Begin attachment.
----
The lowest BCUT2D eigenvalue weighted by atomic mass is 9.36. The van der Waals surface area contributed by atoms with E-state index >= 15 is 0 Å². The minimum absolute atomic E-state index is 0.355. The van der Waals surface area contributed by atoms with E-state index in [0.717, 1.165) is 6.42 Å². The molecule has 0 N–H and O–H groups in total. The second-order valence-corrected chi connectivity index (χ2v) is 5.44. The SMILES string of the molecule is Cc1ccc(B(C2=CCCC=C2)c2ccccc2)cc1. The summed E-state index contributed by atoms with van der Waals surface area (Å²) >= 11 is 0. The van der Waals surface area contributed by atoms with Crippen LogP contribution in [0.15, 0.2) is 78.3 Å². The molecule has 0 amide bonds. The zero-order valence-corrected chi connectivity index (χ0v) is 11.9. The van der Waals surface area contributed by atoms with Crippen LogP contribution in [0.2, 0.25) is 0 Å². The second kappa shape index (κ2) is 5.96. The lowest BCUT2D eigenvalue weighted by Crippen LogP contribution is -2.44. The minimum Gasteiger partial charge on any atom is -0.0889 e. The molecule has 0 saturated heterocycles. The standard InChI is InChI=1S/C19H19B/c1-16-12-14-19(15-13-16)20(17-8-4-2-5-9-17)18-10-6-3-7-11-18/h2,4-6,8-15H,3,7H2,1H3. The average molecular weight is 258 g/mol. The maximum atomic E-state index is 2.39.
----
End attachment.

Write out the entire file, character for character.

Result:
The lowest BCUT2D eigenvalue weighted by atomic mass is 9.36. The van der Waals surface area contributed by atoms with E-state index >= 15 is 0 Å². The minimum absolute atomic E-state index is 0.355. The van der Waals surface area contributed by atoms with E-state index in [0.717, 1.165) is 6.42 Å². The molecule has 0 N–H and O–H groups in total. The second-order valence-corrected chi connectivity index (χ2v) is 5.44. The SMILES string of the molecule is Cc1ccc(B(C2=CCCC=C2)c2ccccc2)cc1. The summed E-state index contributed by atoms with van der Waals surface area (Å²) >= 11 is 0. The van der Waals surface area contributed by atoms with Crippen LogP contribution in [0.15, 0.2) is 78.3 Å². The molecule has 0 amide bonds. The zero-order valence-corrected chi connectivity index (χ0v) is 11.9. The van der Waals surface area contributed by atoms with Crippen LogP contribution in [0.2, 0.25) is 0 Å². The second kappa shape index (κ2) is 5.96. The lowest BCUT2D eigenvalue weighted by Crippen LogP contribution is -2.44. The minimum Gasteiger partial charge on any atom is -0.0889 e. The molecule has 0 saturated heterocycles. The standard InChI is InChI=1S/C19H19B/c1-16-12-14-19(15-13-16)20(17-8-4-2-5-9-17)18-10-6-3-7-11-18/h2,4-6,8-15H,3,7H2,1H3. The average molecular weight is 258 g/mol. The maximum atomic E-state index is 2.39.